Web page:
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SACRAMENTO — New data released last Friday in the California Racial and Identity Profiling Advisory Board’s fifth annual report found that traffic and pedestrian stops by law enforcement decreased significantly in 2020 compared to the previous year. .
However, the data collection effort found that black or transgender people were still more likely to be searched than white or cisgender people by California police officers.
California Racial and Identity Profiling Advisory Board report: People perceived to be black were searched at 2.4 times the rate of people perceived to be white
The advisory board collected, reviewed and collated data from 18 law enforcement agencies, including the state’s 15 largest agencies, on approximately 2.9 million vehicle and pedestrian stops.
The state’s largest law enforcement agencies, including the California Highway Patrol, provided data for the report. But CHP data was not included in the section of the report analyzing stops based on gender identity due to a reporting error.
The data includes how law enforcement officers perceive an individual’s race or gender, even if it is different from how the person identifies, because the officer’s perception is what which fuels prejudice. This was particularly noted in data for people perceived to be transgender women who were 2.5 times more likely to be searched than women who appear to be cisgender.
“This fifth annual report from the Advisory Council on Racial and Identity Profiling provides important analysis of police stops, use of force, and differential experiences with law enforcement across California’s diverse communities,” said Steven Raphael. , Co-Chair of the Council and Professor of Public Policy at UC Berkeley.
“The data collection effort has grown and will soon reach universal reporting of stops, use of force and civil complaints from all state law enforcement agencies, setting a new national standard. The analysis in this year’s report opens up new insights into the experiences with law enforcement of people with mental and physical disabilities, the experiences of members of the LGBTQ+ community, in addition to the analysis detailed breakdown of the results of the judgments by race, ethnicity and sex contained in previous reports,” Raphaël pointed out.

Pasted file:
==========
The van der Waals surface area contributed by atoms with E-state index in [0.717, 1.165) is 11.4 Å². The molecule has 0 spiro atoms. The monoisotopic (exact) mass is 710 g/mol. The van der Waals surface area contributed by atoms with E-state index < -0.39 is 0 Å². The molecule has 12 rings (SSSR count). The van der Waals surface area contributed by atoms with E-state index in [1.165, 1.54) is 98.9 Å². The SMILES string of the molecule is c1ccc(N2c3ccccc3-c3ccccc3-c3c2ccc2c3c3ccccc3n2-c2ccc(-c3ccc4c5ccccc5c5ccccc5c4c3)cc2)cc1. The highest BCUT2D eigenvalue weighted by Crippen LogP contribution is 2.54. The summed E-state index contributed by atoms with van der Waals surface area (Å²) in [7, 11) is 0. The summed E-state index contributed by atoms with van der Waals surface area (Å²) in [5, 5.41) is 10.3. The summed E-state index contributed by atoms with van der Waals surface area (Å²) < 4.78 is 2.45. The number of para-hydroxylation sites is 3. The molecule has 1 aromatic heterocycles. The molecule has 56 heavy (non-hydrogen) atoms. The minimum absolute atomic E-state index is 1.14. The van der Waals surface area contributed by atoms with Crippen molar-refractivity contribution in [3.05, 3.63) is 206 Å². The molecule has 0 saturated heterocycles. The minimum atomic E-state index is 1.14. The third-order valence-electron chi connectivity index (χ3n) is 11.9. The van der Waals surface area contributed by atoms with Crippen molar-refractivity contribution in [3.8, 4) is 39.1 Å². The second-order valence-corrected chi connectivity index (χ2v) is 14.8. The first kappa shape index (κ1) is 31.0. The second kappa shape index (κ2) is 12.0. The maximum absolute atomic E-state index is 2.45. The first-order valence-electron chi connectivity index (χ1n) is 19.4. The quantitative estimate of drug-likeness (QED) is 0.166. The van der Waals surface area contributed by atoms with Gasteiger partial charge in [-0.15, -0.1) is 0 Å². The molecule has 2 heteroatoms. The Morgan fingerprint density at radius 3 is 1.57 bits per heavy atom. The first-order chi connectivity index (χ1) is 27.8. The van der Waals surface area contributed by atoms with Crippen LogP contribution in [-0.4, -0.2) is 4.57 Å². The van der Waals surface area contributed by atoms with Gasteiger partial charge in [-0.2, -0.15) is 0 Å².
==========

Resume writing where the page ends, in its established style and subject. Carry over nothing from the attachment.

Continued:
“The data in this report and in future reports is critical to fostering dialogue between California residents and law enforcement and will also inform policy dedicated to ensuring fair and unbiased policing practices. I am grateful for the tireless work of DOJ’s legal and research staff as well as the efforts and dedication of fellow board members and members of the public who attend our meetings throughout the year,” he added.
All law enforcement agencies in California are required to begin reporting data in 2023. The council’s work informs agencies, the state police bureau training council, and legislators across the state. state when they change policies and seek to reduce racial disparities and biases in policing.
“The data in this report will be used by our profession to assess our practices as we continue to strive to deliver policing services that match the service expectations of our communities,” said Chief David Swing, Co-Chair of the Board of Directors and Past President of the California Association of Chiefs of Police.
“Our goal is for the information in this report to lead to collaborative conversations that strengthen partnerships and relationships with the communities we serve. Thank you to my colleagues on the Board of Directors and the staff of the Department of Justice for your contributions and commitment to improving policing in California.
In a review of data disclosed by the advisory board included:
- Number of stops: In 2020, 18 law enforcement agencies, including California’s 15 largest agencies, collected data on approximately 2.9 million vehicle and pedestrian stops. This represents a 26.5% reduction from the number of arrests reported in 2019, likely due to COVID-19.